U.S. grains: Prices rise on technicals, positioning before reports

(USDA.gov via Flickr)

Chicago | Reuters –– U.S. grain and soybean futures strengthened on Monday as technical buying and positioning ahead of U.S. crop reports overshadowed concerns about poor export demand.

Soybean oil neared a two-month high.

Traders were adjusting positions in the markets before the U.S. Department of Agriculture (USDA) issues reports on crop production, supplies and demand on Friday. Some analysts said the agency may cut its estimates for how many acres of soybeans and corn will be harvested this year due to unfavourable weather.

However, advancing U.S. harvests and sluggish export demand will limit gains until USDA resolves uncertainty over acreage in the monthly reports, said Rich Feltes, head of market insights for U.S. broker RJ O’Brien.

Chicago Board of Trade November soybeans jumped 1.1 per cent to $8.84-1/4 a bushel in a turnaround after the front-month contract dropped about 1.7 per cent last week (all figures US$).

December soybean oil ended up 2.1 per cent at 28.66 cents per pound after traded to 28.81, the contract’s highest price since Aug. 19. Spillover support from gains in the Malaysian palm oil and crude oil futures markets helped support the rally, traders said.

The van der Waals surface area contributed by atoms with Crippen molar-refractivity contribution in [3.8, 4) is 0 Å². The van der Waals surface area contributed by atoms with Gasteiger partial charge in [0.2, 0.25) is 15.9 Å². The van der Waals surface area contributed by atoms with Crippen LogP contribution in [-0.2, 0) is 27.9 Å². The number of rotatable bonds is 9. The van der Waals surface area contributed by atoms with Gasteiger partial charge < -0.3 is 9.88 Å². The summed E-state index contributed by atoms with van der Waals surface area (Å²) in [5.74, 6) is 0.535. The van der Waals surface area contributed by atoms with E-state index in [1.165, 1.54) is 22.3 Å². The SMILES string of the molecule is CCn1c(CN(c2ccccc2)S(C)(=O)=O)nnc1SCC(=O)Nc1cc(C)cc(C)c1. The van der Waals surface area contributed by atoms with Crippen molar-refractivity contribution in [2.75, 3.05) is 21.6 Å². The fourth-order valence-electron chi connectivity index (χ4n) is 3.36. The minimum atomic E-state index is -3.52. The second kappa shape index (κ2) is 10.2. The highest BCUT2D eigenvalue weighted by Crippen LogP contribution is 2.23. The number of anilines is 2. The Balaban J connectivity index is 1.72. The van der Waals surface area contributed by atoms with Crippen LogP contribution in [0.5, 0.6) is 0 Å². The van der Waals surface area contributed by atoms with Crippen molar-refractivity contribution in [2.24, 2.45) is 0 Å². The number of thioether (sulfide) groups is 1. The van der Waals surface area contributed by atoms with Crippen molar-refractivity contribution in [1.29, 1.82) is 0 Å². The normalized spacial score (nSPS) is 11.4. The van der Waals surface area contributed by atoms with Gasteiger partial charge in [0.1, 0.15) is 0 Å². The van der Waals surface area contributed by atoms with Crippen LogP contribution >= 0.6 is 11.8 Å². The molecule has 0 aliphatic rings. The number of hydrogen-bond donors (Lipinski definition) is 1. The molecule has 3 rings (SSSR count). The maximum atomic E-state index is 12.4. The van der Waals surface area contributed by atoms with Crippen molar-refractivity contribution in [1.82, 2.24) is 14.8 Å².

December corn gained 1.1 per cent to $3.93-1/2 a bushel after finishing last week near unchanged. December wheat edged up 0.4 per cent to $5.15-1/2 a bushel after rising more than one per cent last week. The market on Thursday touched its highest level in more than seven weeks at $5.23-3/4.

Commodity funds bought an estimated 7,000 soybean contracts, 6,000 contracts each of soybean oil and corn, and were even in wheat, traders said.

The U.S. continues to face intense competition over wheat exports from other countries offering cheaper supplies. Egypt, the world’s top wheat importer, bought 235,000 tonnes of Russian and Ukrainian wheat in a tender on Saturday.

“Adverse weather in Australia and Russia is supportive for the wheat market, but we expect prices to be range-bound because export demand for U.S. wheat is pretty quiet,” said Kaname Gokon at brokerage Okato Shoji in Tokyo.

The soybean market also faces headwinds from plentiful global supplies, which are providing stiff competition to U.S. exporters.

The U.S. soy harvest is probably about 41 per cent complete and the corn harvest is about 30 per cent complete, analysts said in a Reuters poll. USDA will provide its estimates in a weekly report due at 3 p.m. CT.

Tom Polansek reports on agriculture and ag commodity markets for Reuters from Chicago. Additional reporting for Reuters by Naveen Thukral in Singapore and Michael Hogan in Hamburg.

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